Out-of-hospital cardiac arrest survival rates in the UK are poor, and non-medically trained individuals have been identified to perform substandard cardiopulmonary resuscitation (CPR). Millions watch televised medical dramas and, for many, these comprise their only education on CPR. This study aims to investigate the quality of CPR portrayed on these programmes and whether this has an effect on public knowledge.Methods
Prospective observational study of 30 consecutive episodes of three popular medical dramas. Public knowledge of CPR and viewing habits were assessed with a survey of non-medically trained personnel.Results
90 episodes were reviewed with 39 resuscitation attempts shown. Chest compression rates varied from 60 to 204 compressions per minute with a median of 122 (95% CI 113 to 132). Depth varied from 1.5 to 7.5 cm with a median of 3 (3.15–4.31). Rate and depth were significantly different from the UK Resuscitation Council Guidelines (2010) (p<0.05, t-test). Survey participants (n=160, 80% response rate) documented what they thought was the correct rate and depth of chest compressions and were scored accordingly. Those who documented watching medical dramas regularly scored significantly worse than those who watched occasionally (p<0.05, Mann-Whitney test).Conclusion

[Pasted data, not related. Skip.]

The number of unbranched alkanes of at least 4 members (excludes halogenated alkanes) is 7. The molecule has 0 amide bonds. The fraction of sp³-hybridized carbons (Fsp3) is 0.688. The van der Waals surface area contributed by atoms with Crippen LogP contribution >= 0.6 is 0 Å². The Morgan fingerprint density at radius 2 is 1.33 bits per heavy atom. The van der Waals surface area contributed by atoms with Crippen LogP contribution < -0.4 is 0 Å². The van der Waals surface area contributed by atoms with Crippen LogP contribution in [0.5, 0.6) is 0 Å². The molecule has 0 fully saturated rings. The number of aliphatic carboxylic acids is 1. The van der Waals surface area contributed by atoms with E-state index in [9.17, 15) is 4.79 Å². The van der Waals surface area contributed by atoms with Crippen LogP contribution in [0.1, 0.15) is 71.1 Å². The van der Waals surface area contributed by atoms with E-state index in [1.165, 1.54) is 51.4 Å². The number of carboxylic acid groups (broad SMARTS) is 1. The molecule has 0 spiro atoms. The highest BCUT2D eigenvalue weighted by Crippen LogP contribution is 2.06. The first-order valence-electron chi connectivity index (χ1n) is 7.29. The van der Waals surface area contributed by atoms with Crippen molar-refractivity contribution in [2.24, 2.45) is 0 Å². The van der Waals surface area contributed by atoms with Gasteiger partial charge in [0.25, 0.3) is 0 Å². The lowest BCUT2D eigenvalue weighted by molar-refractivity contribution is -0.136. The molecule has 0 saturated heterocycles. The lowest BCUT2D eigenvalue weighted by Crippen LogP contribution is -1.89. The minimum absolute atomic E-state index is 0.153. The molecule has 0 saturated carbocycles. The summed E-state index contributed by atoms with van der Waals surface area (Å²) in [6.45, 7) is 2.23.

Televised medical dramas depict CPR inaccurately and laypersons may be less well informed about the correct technique the more they tune into these programmes. While there may be other confounding variables, given the popularity of television medical dramas, the poor depiction may be significantly contributing to poor public CPR knowledge and represent a potential new avenue of public education.